HIV/AIDS: A Very Short Introduction
HIV/AIDS is without doubt the worst epidemic to hit humankind since the Black Death. The first case was identified in 1981; by 2004 it was estimated that about 40 million people were living with the disease, and about 20 million had died.
Despite rapid scientific advances there is still no cure and the drugs are expensive and toxic. Because of controversies and taboos surrounding safe drug usage and prostitution, the numbers of people infected continues to rise. The news is not all bleak though. There have been unprecedented breakthroughs in understanding diseases and developing drugs.
Because the disease is so closely linked to sexual activity and drug use, the need to understand and change behaviour has caused us to reassess what it means to be human and how we should operate in the globalising world. This Very Short Introduction provides an introduction to the disease, tackling the science, the international and local politics, the fascinating demographics, and the devastating consequences of the disease, and explores how we have–and must–respond.
Download this VSI Reading Guide as an Adobe PDF (23 KB)
Questions for thought and discussion
- Discuss the difference between prevalence and incidence between HIV and AIDS.
- Why do some countries have a greater HIV prevalence than others?
- To what extent do you feel that there is a moral obligation on rich countries to help respond to HIV and AIDS in the developing world?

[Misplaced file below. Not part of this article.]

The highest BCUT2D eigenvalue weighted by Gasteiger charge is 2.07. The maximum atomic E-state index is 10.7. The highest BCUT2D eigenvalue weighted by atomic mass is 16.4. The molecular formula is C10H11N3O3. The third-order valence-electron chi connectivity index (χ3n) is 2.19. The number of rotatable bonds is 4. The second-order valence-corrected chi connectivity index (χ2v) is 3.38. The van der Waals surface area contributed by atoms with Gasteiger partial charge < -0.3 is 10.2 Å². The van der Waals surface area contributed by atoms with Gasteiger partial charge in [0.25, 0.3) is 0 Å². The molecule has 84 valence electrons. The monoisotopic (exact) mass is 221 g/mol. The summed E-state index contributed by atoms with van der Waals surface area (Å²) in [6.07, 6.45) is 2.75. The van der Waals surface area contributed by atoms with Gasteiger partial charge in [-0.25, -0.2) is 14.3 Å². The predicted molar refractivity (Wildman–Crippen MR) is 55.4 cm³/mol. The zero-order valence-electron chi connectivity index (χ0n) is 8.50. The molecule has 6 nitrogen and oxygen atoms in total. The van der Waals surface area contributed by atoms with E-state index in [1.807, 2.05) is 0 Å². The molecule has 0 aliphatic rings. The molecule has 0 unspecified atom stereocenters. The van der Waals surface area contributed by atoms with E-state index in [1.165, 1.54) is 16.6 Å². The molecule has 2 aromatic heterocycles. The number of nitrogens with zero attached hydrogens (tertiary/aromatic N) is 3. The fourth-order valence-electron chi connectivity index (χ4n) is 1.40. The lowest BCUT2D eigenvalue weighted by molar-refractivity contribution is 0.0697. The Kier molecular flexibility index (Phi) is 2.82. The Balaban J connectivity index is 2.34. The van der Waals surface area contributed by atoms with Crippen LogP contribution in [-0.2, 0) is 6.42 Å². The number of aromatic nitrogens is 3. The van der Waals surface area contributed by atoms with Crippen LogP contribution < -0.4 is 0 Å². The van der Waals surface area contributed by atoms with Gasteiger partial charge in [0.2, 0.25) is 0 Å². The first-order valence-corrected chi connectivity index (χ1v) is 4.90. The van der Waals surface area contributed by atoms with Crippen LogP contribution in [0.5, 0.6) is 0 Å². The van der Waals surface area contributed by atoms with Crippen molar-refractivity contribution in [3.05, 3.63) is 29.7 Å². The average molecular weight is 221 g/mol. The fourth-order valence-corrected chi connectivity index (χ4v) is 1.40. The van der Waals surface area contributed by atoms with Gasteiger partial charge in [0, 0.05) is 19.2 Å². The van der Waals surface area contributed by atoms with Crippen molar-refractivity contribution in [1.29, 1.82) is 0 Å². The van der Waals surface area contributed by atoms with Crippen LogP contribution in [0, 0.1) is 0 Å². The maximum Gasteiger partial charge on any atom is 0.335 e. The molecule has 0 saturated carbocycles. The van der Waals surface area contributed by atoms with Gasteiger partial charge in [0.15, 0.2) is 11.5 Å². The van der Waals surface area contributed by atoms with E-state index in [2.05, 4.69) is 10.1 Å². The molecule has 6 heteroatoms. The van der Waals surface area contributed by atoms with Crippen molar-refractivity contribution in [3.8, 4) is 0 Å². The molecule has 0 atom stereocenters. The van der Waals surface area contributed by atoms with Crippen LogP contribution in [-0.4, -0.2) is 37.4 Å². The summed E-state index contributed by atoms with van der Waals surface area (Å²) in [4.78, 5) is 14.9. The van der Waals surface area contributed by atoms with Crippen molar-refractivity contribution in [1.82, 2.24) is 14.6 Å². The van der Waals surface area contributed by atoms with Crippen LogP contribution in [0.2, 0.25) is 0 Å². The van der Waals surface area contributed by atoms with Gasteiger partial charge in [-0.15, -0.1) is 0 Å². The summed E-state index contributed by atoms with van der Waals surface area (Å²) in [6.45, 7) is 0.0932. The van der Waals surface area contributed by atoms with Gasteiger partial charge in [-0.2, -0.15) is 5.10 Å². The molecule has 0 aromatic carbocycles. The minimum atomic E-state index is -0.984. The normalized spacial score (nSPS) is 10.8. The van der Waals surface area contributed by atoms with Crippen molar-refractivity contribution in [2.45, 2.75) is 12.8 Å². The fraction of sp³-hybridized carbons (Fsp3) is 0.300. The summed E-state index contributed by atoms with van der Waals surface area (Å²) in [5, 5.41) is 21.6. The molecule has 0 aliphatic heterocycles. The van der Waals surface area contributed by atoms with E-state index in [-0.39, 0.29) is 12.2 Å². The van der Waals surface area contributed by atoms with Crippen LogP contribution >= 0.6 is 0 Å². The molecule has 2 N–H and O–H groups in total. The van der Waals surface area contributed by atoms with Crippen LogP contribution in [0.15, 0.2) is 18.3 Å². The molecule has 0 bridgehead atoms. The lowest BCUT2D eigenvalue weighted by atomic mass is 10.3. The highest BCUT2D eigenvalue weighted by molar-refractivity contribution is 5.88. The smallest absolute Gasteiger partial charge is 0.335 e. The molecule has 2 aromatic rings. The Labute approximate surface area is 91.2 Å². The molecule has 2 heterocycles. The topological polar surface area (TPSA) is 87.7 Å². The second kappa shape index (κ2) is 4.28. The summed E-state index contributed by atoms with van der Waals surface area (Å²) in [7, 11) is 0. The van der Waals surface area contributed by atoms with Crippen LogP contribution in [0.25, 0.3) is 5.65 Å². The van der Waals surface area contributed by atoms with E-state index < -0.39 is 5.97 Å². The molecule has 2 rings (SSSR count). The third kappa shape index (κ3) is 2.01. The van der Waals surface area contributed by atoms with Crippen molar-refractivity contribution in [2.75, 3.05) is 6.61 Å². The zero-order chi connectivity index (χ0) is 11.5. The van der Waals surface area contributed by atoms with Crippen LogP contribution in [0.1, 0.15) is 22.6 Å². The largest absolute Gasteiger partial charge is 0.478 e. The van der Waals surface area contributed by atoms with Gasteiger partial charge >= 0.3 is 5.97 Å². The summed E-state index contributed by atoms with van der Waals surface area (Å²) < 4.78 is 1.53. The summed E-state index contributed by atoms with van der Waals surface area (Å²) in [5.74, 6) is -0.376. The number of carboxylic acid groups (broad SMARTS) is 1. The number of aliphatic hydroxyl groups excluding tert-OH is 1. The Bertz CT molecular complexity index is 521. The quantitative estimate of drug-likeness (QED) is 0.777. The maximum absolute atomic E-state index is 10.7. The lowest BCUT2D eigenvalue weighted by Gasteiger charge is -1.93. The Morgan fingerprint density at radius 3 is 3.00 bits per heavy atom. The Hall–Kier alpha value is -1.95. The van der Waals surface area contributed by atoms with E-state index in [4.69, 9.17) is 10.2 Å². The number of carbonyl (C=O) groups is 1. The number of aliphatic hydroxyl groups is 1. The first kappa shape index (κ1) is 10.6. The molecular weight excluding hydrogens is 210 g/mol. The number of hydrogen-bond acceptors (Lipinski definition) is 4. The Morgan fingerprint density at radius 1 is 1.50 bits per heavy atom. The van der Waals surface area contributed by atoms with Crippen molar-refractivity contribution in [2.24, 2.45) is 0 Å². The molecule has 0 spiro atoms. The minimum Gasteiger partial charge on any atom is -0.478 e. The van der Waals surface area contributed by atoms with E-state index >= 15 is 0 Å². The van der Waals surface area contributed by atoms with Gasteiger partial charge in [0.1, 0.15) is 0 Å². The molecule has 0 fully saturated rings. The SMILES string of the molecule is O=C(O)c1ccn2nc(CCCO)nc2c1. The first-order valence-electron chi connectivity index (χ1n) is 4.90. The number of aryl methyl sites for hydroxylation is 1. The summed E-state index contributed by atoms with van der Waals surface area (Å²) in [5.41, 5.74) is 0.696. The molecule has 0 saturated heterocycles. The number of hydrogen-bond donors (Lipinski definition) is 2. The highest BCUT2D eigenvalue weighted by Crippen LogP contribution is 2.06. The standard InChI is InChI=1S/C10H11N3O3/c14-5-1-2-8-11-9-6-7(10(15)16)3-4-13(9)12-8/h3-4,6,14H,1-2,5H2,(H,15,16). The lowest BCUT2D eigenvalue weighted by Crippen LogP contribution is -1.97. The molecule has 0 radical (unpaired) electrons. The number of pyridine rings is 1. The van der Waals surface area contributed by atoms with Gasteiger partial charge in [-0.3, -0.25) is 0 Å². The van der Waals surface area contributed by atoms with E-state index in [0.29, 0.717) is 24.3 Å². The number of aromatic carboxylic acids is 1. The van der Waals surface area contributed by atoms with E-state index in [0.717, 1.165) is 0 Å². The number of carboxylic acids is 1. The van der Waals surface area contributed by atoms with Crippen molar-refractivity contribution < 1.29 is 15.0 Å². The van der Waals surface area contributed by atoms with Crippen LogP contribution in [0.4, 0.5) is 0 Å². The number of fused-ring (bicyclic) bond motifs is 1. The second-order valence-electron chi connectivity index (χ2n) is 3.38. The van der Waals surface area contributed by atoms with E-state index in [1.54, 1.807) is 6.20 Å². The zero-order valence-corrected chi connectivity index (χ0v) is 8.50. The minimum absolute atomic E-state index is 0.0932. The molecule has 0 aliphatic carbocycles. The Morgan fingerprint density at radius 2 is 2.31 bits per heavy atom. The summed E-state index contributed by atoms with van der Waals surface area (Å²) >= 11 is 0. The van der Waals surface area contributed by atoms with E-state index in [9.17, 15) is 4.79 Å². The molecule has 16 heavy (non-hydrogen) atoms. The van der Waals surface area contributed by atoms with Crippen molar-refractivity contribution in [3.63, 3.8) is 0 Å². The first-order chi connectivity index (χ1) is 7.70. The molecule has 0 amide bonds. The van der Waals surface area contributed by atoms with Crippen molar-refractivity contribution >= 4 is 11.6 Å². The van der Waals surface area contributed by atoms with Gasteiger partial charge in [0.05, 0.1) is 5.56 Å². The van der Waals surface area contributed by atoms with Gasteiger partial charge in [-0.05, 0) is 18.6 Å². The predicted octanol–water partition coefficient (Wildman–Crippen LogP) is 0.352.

- When did you first hear about HIV? Before reading the book, what were your perceptions of HIV and how have they changed?
- Is AIDS exceptional? Why?
- The HIV epidemics in Europe and America are driven by different dynamics compared to those in sub-Saharan Africa. Why do you think this is the case?
- “The early public education messages [around HIV&AIDS] tried to scare people” (p.105). Other health issues, including smoking and excessive drinking, have also relied on ‘scare tactics’. Do you feel that anti-smoking messages have worked for you – if so why? If not, why not? Are messages about not smoking comparable to HIV-prevention messages?
- If you were in charge of responding to HIV&AIDS in the developing world – would you put your money into treatment or prevention? What percentages would you allocate?
- Would you encourage men (including yourself if male) to get circumcised given the ‘risk reductive’ nature of circumcision?
- AIDS is often seen as one of the first diseases of globalization. Do you think it is? What have we learnt in responding to HIV&AIDS that may have implications for other global diseases?
- Responses to HIV&AIDS are often framed in terms of ensuring the human rights of those living with HIV. However, many responses have tended to ignore a human rights approach – for example Cuba. To what extent should human rights be centralised in the response to HIV&AIDS? Are there limits of a human rights approach?
- In most countries injecting drug use is illegal, in many countries men having sex with men is illegal. Can legislation help prevent the spread of HIV.
- The book “prevention must empower women; give them choice over whom they have sex with, when and how. Men must accept this and not feel threatened” page 127. Is this realistic in your culture? In any culture?
- The HIV epidemic is described as a ‘long-wave event’. What other long wave events can you think of?
- In your country what type of HIV epidemic is there?
Other Books by Alan Whiteside
- Tony Barnett, and A. Whiteside Aids in the Twenty-first Century: Disease and Globalization. 2nd ed. Basingstoke: Palgrave, 2006 (449 pp)